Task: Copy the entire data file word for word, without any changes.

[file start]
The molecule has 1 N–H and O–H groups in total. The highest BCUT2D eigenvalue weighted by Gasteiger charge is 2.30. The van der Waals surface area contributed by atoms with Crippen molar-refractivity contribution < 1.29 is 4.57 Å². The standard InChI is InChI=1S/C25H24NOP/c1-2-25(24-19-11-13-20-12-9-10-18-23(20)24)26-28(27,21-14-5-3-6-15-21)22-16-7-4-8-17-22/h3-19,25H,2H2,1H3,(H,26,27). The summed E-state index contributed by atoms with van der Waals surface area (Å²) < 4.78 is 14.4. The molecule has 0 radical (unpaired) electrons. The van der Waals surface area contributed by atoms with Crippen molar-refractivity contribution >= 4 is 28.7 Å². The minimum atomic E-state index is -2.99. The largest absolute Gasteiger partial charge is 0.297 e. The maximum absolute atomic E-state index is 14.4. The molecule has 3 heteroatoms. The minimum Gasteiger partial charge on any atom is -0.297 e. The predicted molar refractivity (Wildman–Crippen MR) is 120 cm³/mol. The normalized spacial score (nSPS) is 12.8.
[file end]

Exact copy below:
The molecule has 1 N–H and O–H groups in total. The highest BCUT2D eigenvalue weighted by Gasteiger charge is 2.30. The van der Waals surface area contributed by atoms with Crippen molar-refractivity contribution < 1.29 is 4.57 Å². The standard InChI is InChI=1S/C25H24NOP/c1-2-25(24-19-11-13-20-12-9-10-18-23(20)24)26-28(27,21-14-5-3-6-15-21)22-16-7-4-8-17-22/h3-19,25H,2H2,1H3,(H,26,27). The summed E-state index contributed by atoms with van der Waals surface area (Å²) < 4.78 is 14.4. The molecule has 0 radical (unpaired) electrons. The van der Waals surface area contributed by atoms with Crippen molar-refractivity contribution >= 4 is 28.7 Å². The minimum atomic E-state index is -2.99. The largest absolute Gasteiger partial charge is 0.297 e. The maximum absolute atomic E-state index is 14.4. The molecule has 3 heteroatoms. The minimum Gasteiger partial charge on any atom is -0.297 e. The predicted molar refractivity (Wildman–Crippen MR) is 120 cm³/mol. The normalized spacial score (nSPS) is 12.8.